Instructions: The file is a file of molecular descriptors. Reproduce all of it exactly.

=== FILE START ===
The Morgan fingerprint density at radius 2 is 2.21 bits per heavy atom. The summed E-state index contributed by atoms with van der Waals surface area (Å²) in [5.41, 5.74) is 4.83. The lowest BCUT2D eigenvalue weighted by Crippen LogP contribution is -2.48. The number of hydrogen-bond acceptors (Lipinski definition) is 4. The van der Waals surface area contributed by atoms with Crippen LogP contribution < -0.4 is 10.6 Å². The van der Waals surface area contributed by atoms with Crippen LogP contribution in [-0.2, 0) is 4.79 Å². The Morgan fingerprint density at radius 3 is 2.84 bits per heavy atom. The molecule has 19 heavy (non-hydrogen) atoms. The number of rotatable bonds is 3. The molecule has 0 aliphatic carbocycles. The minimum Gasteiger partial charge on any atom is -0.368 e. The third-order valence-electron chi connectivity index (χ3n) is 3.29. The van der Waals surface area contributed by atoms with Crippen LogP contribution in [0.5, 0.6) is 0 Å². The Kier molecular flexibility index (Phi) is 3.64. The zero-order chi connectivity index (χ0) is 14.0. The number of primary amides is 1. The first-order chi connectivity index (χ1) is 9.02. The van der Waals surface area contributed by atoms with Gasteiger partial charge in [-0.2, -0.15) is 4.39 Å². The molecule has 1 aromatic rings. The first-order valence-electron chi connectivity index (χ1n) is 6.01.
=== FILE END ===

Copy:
The Morgan fingerprint density at radius 2 is 2.21 bits per heavy atom. The summed E-state index contributed by atoms with van der Waals surface area (Å²) in [5.41, 5.74) is 4.83. The lowest BCUT2D eigenvalue weighted by Crippen LogP contribution is -2.48. The number of hydrogen-bond acceptors (Lipinski definition) is 4. The van der Waals surface area contributed by atoms with Crippen LogP contribution < -0.4 is 10.6 Å². The van der Waals surface area contributed by atoms with Crippen LogP contribution in [-0.2, 0) is 4.79 Å². The Morgan fingerprint density at radius 3 is 2.84 bits per heavy atom. The molecule has 19 heavy (non-hydrogen) atoms. The number of rotatable bonds is 3. The molecule has 0 aliphatic carbocycles. The minimum Gasteiger partial charge on any atom is -0.368 e. The third-order valence-electron chi connectivity index (χ3n) is 3.29. The van der Waals surface area contributed by atoms with Crippen LogP contribution in [0.5, 0.6) is 0 Å². The Kier molecular flexibility index (Phi) is 3.64. The zero-order chi connectivity index (χ0) is 14.0. The number of primary amides is 1. The first-order chi connectivity index (χ1) is 9.02. The van der Waals surface area contributed by atoms with Gasteiger partial charge in [-0.2, -0.15) is 4.39 Å². The molecule has 1 aromatic rings. The first-order valence-electron chi connectivity index (χ1n) is 6.01.